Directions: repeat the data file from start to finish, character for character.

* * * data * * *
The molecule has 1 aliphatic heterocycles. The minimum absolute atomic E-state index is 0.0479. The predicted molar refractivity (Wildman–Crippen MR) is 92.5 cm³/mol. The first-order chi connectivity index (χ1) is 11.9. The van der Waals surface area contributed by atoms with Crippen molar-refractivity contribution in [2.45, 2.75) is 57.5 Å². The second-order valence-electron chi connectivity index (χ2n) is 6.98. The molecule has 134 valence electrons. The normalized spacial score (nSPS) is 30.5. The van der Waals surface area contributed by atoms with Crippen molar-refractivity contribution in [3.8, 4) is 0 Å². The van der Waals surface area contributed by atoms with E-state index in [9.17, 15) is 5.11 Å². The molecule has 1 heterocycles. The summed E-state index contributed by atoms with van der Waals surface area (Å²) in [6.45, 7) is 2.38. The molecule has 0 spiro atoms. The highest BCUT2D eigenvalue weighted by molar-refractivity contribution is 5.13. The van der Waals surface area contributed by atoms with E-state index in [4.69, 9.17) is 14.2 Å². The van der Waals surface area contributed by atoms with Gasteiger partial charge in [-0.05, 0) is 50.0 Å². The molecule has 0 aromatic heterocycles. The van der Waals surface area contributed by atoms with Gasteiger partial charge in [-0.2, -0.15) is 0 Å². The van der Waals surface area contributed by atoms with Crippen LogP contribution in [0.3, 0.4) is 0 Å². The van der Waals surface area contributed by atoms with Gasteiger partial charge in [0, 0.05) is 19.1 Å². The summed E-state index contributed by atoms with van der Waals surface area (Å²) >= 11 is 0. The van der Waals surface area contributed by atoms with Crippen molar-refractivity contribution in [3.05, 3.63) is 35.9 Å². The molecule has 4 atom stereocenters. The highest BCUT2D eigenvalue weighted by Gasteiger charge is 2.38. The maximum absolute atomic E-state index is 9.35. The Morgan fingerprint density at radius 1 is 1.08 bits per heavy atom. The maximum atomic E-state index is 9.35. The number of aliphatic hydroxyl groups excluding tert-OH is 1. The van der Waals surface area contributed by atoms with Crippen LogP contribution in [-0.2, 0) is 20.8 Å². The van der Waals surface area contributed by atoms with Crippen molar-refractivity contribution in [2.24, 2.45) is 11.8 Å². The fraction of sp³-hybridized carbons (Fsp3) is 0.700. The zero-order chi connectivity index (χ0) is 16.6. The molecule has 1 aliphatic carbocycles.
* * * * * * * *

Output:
The molecule has 1 aliphatic heterocycles. The minimum absolute atomic E-state index is 0.0479. The predicted molar refractivity (Wildman–Crippen MR) is 92.5 cm³/mol. The first-order chi connectivity index (χ1) is 11.9. The van der Waals surface area contributed by atoms with Crippen molar-refractivity contribution in [2.45, 2.75) is 57.5 Å². The second-order valence-electron chi connectivity index (χ2n) is 6.98. The molecule has 134 valence electrons. The normalized spacial score (nSPS) is 30.5. The van der Waals surface area contributed by atoms with Crippen molar-refractivity contribution in [3.8, 4) is 0 Å². The van der Waals surface area contributed by atoms with E-state index in [9.17, 15) is 5.11 Å². The molecule has 1 heterocycles. The summed E-state index contributed by atoms with van der Waals surface area (Å²) in [6.45, 7) is 2.38. The molecule has 0 spiro atoms. The highest BCUT2D eigenvalue weighted by molar-refractivity contribution is 5.13. The van der Waals surface area contributed by atoms with E-state index in [4.69, 9.17) is 14.2 Å². The van der Waals surface area contributed by atoms with Gasteiger partial charge in [-0.05, 0) is 50.0 Å². The molecule has 0 aromatic heterocycles. The van der Waals surface area contributed by atoms with Gasteiger partial charge in [-0.2, -0.15) is 0 Å². The van der Waals surface area contributed by atoms with Crippen LogP contribution in [0.3, 0.4) is 0 Å². The van der Waals surface area contributed by atoms with Gasteiger partial charge in [0, 0.05) is 19.1 Å². The summed E-state index contributed by atoms with van der Waals surface area (Å²) >= 11 is 0. The van der Waals surface area contributed by atoms with Crippen molar-refractivity contribution in [3.05, 3.63) is 35.9 Å². The molecule has 4 atom stereocenters. The highest BCUT2D eigenvalue weighted by Gasteiger charge is 2.38. The maximum absolute atomic E-state index is 9.35. The Morgan fingerprint density at radius 1 is 1.08 bits per heavy atom. The maximum atomic E-state index is 9.35. The number of aliphatic hydroxyl groups excluding tert-OH is 1. The van der Waals surface area contributed by atoms with Crippen LogP contribution in [-0.2, 0) is 20.8 Å². The van der Waals surface area contributed by atoms with Crippen molar-refractivity contribution in [2.24, 2.45) is 11.8 Å². The fraction of sp³-hybridized carbons (Fsp3) is 0.700. The zero-order chi connectivity index (χ0) is 16.6. The molecule has 1 aliphatic carbocycles.